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Another blow to critically depleted freedom of religion of Ahmadis
At the orders of the District Co-ordination Officer (DCO) Chiniot, Punjab, an Ahmadiyya mosque in Ahmad Nagar (near Rabwah) was handed over to non-Ahmadis on January 14, 2010 at the superficial excuse of “to pre-empt the extreme law and order disturbance”.
The mosque had been sealed by the police in 2003 on a similar excuse, and Ahmadis have remained deprived of their place of worship for over six years. Ahmadis reported the matter to the Chief Justice Lahore High Court in August last year. While an action by the honorable court was awaited, the mullas approached the provincial and district administration, and bullied their way to obtain a favorable decision that seriously violates the legal and human rights of Ahmadis. It is a deliberate and gross infringement of Ahmadis’ freedom of religion and worship.
This mosque was built by an Ahmadi, Mr. Wali Muhammad, at personal expense on his personal land, in 1982-1983. Its management was in Ahmadiyya hands for the next twenty years. Ahmadis routinely allow other Muslims the innocent use of their mosques; in fact they may allow worship to anyone therein who worships one God. As such, on occasions, a non-Ahmadi wayfarer or local also used this mosque for worship.
In 2003, Ahmadis undertook repairs to its depleted structure. When the repairs were nearing completion, an outsider mulla, Ghulam Mustafa, who lives in Muslim Colony (Chenab Nagar) 10 kilometers away, approached the police and claimed the mosque on the grounds that it had been used by Muslims. As is the wont with such religious bullies, he threatened violence. The police found it convenient to lock the mosque, with the promise to look into the rival claims subsequently.
The police were then presented by Ahmadis irrefutable evidence and documents of Mr. Wali Muhammad’s ownership of the land and the structure. The police SHO therefore categorically wrote in his report, on December 18, 2003: “In my opinion it is clear and there is no doubt that this mosque was built 18 or 20 years ago by Wali Muhammad Qadiani on his own land in his personal capacity. Muslims had no claim or role in it.”
Still the authorities did not restore the mosque back to Ahmadis. In June 2007, the District Police Officer asked a report from the DSP along with documentary evidence. This was provided by the official who concluded: “……As for this mosque/Bait uz Zikr, Ahmad Nagar, it is a property of Jamaat Ahmadiyya as per evidence.”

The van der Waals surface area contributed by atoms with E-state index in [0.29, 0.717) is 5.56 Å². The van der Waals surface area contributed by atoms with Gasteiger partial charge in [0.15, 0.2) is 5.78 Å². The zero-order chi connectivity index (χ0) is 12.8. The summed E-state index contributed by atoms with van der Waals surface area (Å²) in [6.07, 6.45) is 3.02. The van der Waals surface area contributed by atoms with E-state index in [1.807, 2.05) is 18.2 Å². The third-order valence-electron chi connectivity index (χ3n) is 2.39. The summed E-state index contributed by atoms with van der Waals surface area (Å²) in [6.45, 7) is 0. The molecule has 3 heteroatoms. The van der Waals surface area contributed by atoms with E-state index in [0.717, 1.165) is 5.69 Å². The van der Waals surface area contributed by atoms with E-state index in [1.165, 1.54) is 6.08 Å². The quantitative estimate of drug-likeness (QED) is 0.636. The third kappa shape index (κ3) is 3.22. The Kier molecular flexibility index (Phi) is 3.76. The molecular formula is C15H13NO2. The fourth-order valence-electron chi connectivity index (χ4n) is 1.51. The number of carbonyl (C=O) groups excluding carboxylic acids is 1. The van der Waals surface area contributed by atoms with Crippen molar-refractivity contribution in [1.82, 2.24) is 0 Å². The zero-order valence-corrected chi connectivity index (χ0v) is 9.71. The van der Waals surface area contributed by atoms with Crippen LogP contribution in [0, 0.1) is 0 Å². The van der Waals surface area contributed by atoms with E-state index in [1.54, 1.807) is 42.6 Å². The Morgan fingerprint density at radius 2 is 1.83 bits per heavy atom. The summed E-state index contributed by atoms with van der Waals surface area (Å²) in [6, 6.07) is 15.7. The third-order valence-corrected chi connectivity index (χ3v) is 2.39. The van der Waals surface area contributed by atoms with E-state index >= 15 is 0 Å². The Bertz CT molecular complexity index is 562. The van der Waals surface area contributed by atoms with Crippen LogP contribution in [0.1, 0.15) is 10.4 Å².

Despite the above conclusive finding the mosque was not unsealed. In 2009, the extremist religious elements initiated a drive threatening take over of the mosque by force if necessary. At this, Ahmadis complained to the Chief Justice LHC. His decision is awaited.
The mullas however decided not to wait for a judicial verdict. They issued threats to the administration, and have succeeded in obtaining a favorable decision through summary and unlawful methodology. It is a victory of blind religious extremism over fair and good governance.
The DCO’s Order and the justification given therein are typical of bureaucratic wangling and circumvention. It is reasonable to assume that he had orders from Lahore to do the mulla’s bid. He did not fail to send a copy of his Order direct to the (PS to) Chief Secretary in the provincial capital. In view of what happened in Gojra last year and to the Ahmadi school children of Layya, the Punjab Government’s policy is no secret. The chief minister’s statement, after the Gojra tragedy, is, however, worth quoting: “We do not have the right to rule if we cannot protect and provide justice to minorities”. (The Daily Times, Lahore; August 8, 2009) In view of the DCO’s Order and the chief minister’s statement one is reminded of a statement by Dr Israr Ahmad, a well-known Pakistani cleric: “Pakistanis as people are the greatest hypocrites in the world.” (The daily Pakistan, Lahore; January 5, 2009)
In case the government differs with our above assessment of the DCO’s Order, it should allow an independent inquiry of the issue by an impartial NGO or a judicious panel.
The DCO quoted the anti-Ahmadiyya constitutional amendment and Ordinance XX to justify his unsupportable action. But if there is a bad law, a good government tries to dampen its harmful effect by its enlightened interpretation. In this case, the DCO used a bad law to commit further grotesque violation of fundamental human rights of a marginalized community. The high-level judicial inquiry of the Gojra incident proposed amending the anti-Ahmadiyya laws as well, among others.
This wrong must be put right, otherwise the encouraged mulla will push for further victories, as he did in Swat last year.